Colombia’s President Juan Manuel Santos has received political support from the European Parliament and the German government for his peace efforts with the FARC as his whirlwind European tour enters its third day.
Germany’s Chancellor, Angela Merkel, announced her government’s support for the peace process just two days after the German state-owned development bank announced a loan of $100 million over the next two years to support projects agreed upon in any eventual peace deal with the FARC guerrillas.
One leader within a ruling coalition political party told El Espectador that he did not rule out more financial resources being committed to Colombia.
“For us, Colombia is an extremely important country, that is shaping up to be a potential “Gestaltungsmacht” (constructive power) in Latina America,” the German party official said.
Meanwhile, Herman Von Rompuy, head of the European Council, also announced the political support of the European Union, adding that “we are also ready to give concrete assistance to Colombia at the time of the implementation of a peace agreement, once the negotiations are over.”
Critical voices were also heard in both Brussels and the German capital of Berlin.
Santos had to answer a number a question over his government’s policies in the European Parliament, including concerns raised over human rights and the free trade agreement with the United States.
And in Berlin, a German parliamentarian, Heike Hansel, criticized the search for financial resources for peace while spending considerable resources on the Colombian military.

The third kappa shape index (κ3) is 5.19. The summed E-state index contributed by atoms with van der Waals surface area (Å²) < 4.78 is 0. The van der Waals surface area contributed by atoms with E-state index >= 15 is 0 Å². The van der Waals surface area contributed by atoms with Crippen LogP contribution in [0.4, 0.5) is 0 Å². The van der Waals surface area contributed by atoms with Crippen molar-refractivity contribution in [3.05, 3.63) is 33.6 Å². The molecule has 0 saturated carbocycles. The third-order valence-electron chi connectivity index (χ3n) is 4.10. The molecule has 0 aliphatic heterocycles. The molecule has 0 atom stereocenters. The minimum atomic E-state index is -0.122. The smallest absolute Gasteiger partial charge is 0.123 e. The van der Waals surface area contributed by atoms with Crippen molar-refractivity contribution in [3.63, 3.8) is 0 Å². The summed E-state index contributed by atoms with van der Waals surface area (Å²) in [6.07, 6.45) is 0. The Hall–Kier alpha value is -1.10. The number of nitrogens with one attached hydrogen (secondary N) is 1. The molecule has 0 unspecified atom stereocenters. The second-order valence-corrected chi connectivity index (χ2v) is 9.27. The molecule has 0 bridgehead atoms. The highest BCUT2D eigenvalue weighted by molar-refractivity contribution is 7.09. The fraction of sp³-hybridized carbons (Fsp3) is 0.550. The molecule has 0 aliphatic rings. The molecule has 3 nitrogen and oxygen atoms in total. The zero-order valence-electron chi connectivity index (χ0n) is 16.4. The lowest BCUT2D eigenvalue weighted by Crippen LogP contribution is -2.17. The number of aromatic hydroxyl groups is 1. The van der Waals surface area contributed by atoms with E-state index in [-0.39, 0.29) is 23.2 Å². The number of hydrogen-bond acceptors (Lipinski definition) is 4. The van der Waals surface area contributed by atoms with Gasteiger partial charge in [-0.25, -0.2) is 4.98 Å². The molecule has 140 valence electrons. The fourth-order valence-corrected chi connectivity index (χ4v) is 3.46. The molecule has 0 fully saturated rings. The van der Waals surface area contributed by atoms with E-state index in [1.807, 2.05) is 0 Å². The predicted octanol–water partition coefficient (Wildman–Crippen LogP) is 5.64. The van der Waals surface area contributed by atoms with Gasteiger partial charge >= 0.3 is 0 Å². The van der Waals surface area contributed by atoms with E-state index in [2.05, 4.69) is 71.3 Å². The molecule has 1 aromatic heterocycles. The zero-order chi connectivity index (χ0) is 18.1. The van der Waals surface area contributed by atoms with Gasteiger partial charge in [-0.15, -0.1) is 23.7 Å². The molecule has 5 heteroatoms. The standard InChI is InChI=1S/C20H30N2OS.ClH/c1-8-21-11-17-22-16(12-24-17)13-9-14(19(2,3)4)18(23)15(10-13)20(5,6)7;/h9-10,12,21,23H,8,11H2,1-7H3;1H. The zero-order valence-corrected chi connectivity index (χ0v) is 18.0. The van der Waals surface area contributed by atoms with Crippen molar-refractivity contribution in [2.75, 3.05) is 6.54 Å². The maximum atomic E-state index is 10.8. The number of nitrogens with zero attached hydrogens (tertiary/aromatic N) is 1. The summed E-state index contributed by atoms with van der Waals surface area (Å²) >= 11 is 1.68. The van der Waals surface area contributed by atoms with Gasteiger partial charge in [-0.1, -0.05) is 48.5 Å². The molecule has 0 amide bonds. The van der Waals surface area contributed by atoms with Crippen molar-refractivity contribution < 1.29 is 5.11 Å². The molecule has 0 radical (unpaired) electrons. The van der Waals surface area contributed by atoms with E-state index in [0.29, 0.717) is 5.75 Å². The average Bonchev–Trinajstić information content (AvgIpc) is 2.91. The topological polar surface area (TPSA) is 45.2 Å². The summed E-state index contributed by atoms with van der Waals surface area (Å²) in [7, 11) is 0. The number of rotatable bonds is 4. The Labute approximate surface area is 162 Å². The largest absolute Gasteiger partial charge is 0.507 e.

“It is incomprehensible that Colombia seeks financial aid for the post-conflict Colombia, the construction of peace and the financing of democratic structures, while continuing to maintain more than 500,000 active soldiers with their corresponding high budgetary spending,” Hansel said.
Santos began the five-day marathon tour of Europe on Monday with the explicit aim of securing political and economic support for post-conflict Colombia.
The president has now visited top diplomats and heads of state in Spain, Belgium, and Germany, with meetings scheduled in London, Paris, and Lisbon over the next two days.
Recent remarks from Santos indicated that he would be seeking a “type of Marshall Plan” from foreign governments to finance post-conflict measures in Colombia, referencing the economic aid package used to rebuild post-war Europe after the defeat of Nazi Germany.
But as he kicked-off the tour in Madrid, Spain, he mentioned the need of economic support from the European Union in order to finance post-conflict measures and programs in the South American country without making it the only goal of his trip.
“We are not yet asking for resources, but that sufficient steps are taken to legally constitute a fund that will be one of the funds used to finance the project of the post-conflict [recovery],” the president said.
The Colombian president said through a statement on his website that he would be seeking political support for the two remaining topics on the agenda of the peace talks, which began in 2012.
Referencing the issues of the end of the conflict and justice for the victims, Santos said that “here we are facing difficult decisions and we need political support to be able to make them, so that we finally achieve peace in Colombia.”
Spain supports the creation of a European economic fund for post-conflict Colombia, though has not committed a specific amount, according to the president. Brussels has also indicated it would provide economic support for an eventual deal. Only Germany has been willing to offer concrete financial assistance thus far with its $100 million loan.
- Alemania frente al proceso de paz (El Espectador)
- Alemania anuncia ayuda económica para el proceso de paz de Colombia (President’s Office)
- Unión Europea seguirá prestando completo apoyo a negociaciones de paz (President’s Office)
- La gira europea de Santos, más política que de plata (La Silla Vacia)